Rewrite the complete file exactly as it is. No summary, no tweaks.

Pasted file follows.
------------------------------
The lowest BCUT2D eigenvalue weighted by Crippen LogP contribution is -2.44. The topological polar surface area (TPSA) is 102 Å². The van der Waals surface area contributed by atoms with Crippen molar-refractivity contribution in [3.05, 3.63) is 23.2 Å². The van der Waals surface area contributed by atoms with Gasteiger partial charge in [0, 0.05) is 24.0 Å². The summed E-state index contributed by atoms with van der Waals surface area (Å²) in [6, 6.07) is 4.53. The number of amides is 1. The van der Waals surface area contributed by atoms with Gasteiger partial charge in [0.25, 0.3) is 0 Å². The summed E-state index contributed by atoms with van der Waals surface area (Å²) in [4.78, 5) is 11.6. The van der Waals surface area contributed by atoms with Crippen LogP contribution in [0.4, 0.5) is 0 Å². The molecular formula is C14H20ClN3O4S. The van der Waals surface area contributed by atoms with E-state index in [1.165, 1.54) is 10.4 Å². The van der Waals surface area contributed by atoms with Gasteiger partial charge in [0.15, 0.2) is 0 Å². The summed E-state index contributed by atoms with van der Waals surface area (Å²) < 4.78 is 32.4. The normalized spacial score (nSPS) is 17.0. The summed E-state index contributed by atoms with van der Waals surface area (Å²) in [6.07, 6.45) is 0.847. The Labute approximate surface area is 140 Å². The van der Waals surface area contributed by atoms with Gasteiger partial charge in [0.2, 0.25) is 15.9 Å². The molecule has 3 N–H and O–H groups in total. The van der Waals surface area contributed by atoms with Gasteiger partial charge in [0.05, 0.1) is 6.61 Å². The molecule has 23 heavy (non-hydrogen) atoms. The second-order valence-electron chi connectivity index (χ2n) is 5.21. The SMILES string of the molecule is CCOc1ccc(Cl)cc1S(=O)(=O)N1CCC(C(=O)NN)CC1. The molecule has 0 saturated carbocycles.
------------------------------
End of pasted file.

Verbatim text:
The lowest BCUT2D eigenvalue weighted by Crippen LogP contribution is -2.44. The topological polar surface area (TPSA) is 102 Å². The van der Waals surface area contributed by atoms with Crippen molar-refractivity contribution in [3.05, 3.63) is 23.2 Å². The van der Waals surface area contributed by atoms with Gasteiger partial charge in [0, 0.05) is 24.0 Å². The summed E-state index contributed by atoms with van der Waals surface area (Å²) in [6, 6.07) is 4.53. The number of amides is 1. The van der Waals surface area contributed by atoms with Gasteiger partial charge in [0.25, 0.3) is 0 Å². The summed E-state index contributed by atoms with van der Waals surface area (Å²) in [4.78, 5) is 11.6. The van der Waals surface area contributed by atoms with Crippen LogP contribution in [0.4, 0.5) is 0 Å². The molecular formula is C14H20ClN3O4S. The van der Waals surface area contributed by atoms with E-state index in [1.165, 1.54) is 10.4 Å². The van der Waals surface area contributed by atoms with Gasteiger partial charge in [0.15, 0.2) is 0 Å². The summed E-state index contributed by atoms with van der Waals surface area (Å²) < 4.78 is 32.4. The normalized spacial score (nSPS) is 17.0. The summed E-state index contributed by atoms with van der Waals surface area (Å²) in [6.07, 6.45) is 0.847. The Labute approximate surface area is 140 Å². The van der Waals surface area contributed by atoms with Gasteiger partial charge in [0.2, 0.25) is 15.9 Å². The molecule has 3 N–H and O–H groups in total. The van der Waals surface area contributed by atoms with Gasteiger partial charge in [0.05, 0.1) is 6.61 Å². The molecule has 23 heavy (non-hydrogen) atoms. The second-order valence-electron chi connectivity index (χ2n) is 5.21. The SMILES string of the molecule is CCOc1ccc(Cl)cc1S(=O)(=O)N1CCC(C(=O)NN)CC1. The molecule has 0 saturated carbocycles.